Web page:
“This past weekend in Denver, I heard a radio ad from Altitude, whichproclaimed that Dish, DirecTV and Comcast were intentionally blockingit, and asked sports fans to call their provider and demand thatAltitude be returned to the channel lineup,” she told the E-Commerce Times.
“The ad didn’t mention that Altitude is reportedly demanding to bepaid more for its content, a cost that could be passed down tosubscribers,” Parker noted. “Altitude also issued a press releasetoday that echoes what was said in the ad and asks that sports fans’call for an end to this terrible power play by these threedomineering conglomerates.’ Talk about claiming victimhood!”
The View From the Carriers
The carriers do have a point — especially when it involves localbroadcast stations, which in the 1980s wanted to be carried by cablecompanies. Now instead of asking or demanding to be carried thesestations want to be paid retransmission fees.
At the same time the pay-TV services are dealing with cord cutters andincreasingly “cord nevers” — younger consumers who never subscribed to a traditional pay-TV service in the first place.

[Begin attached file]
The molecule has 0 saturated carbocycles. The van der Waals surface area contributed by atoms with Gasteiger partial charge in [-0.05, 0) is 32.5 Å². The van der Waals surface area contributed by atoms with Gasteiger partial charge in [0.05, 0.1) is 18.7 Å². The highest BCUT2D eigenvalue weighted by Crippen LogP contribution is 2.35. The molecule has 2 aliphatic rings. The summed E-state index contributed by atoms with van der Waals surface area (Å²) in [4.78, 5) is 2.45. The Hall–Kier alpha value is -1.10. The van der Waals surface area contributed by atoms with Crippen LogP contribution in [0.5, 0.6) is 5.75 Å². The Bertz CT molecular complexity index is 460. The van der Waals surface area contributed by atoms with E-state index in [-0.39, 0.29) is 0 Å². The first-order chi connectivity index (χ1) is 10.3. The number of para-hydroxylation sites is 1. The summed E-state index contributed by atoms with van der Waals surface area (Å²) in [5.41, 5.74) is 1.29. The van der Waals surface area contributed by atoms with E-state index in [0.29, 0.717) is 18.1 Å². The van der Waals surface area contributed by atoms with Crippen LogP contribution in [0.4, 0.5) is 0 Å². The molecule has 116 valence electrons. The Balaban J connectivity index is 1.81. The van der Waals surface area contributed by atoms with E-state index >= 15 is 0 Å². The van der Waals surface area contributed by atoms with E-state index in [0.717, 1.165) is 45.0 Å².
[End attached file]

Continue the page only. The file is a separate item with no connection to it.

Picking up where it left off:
“From the perspective of MVPDs (multichannel video programmingdistributors), it’s getting more and more challenging to justifypaying rising content carriage fees as their pay-TV customer basescontinue to shrink,” said Parker.
“With increased competition from over-the-top (OTT) players, it couldbe getting increasingly risky to pass on higher prices to consumers,though admittedly pay-TV operators have gotten away with raisingsubscriptions prices, including adding questionable fees, for manyyears,” she added.
Falling subscriber numbers and new competitive challenges fromdirect-to-consumer streaming products have traditional pay-TVoperators justifiably concerned about their business models.
“It’s not surprising to see them standing more firm than they may havein the past when it comes to carriage renegotiations, especially ifcontent providers are seeking significant fee increases,” saidParker.
“[As Dish CEO] Charlie Ergen noted during Dish’s Q1 2019 earningscall,” she recalled, “‘You can’t have double-digit declines in viewership and have 6percent, 7 percent, 8 percent increases in pricing when customers arewatching less. That’s just not sustainable, and some people are askingfor more increases than that.'”
NFL to the Rescue
In the latest showdown the NFL played a crucial role in getting thetwo sides to the table.
“It is important to recognize that feuds are often resolveddifferently depending on the type of content,” said Dan Cryan,principal analyst for video at MTM London.
The NFL had a lot at stake, and professional football is alreadyfacing backlashes over player injuries, high salaries, andcontroversial statements made by some players. What the league didn’tneed was more controversy, and hence it helped broker a deal.